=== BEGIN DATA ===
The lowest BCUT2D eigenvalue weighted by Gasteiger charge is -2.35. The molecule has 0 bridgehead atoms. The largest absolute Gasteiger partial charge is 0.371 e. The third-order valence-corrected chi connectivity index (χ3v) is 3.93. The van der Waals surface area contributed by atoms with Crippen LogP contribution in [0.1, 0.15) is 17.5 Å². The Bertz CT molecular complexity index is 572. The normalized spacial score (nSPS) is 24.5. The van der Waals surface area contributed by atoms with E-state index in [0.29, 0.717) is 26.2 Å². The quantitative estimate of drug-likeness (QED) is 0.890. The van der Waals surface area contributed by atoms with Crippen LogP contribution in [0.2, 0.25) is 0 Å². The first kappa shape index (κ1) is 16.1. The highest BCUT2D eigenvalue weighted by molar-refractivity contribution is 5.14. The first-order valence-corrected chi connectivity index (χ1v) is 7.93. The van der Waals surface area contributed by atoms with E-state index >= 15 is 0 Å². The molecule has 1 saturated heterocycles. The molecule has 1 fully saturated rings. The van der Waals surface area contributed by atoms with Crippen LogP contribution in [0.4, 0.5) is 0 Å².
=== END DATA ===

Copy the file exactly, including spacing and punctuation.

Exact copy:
The lowest BCUT2D eigenvalue weighted by Gasteiger charge is -2.35. The molecule has 0 bridgehead atoms. The largest absolute Gasteiger partial charge is 0.371 e. The third-order valence-corrected chi connectivity index (χ3v) is 3.93. The van der Waals surface area contributed by atoms with Crippen LogP contribution in [0.1, 0.15) is 17.5 Å². The Bertz CT molecular complexity index is 572. The normalized spacial score (nSPS) is 24.5. The van der Waals surface area contributed by atoms with E-state index in [0.29, 0.717) is 26.2 Å². The quantitative estimate of drug-likeness (QED) is 0.890. The van der Waals surface area contributed by atoms with Crippen LogP contribution in [0.2, 0.25) is 0 Å². The first kappa shape index (κ1) is 16.1. The highest BCUT2D eigenvalue weighted by molar-refractivity contribution is 5.14. The first-order valence-corrected chi connectivity index (χ1v) is 7.93. The van der Waals surface area contributed by atoms with E-state index >= 15 is 0 Å². The molecule has 1 saturated heterocycles. The molecule has 1 fully saturated rings. The van der Waals surface area contributed by atoms with Crippen LogP contribution in [0.4, 0.5) is 0 Å².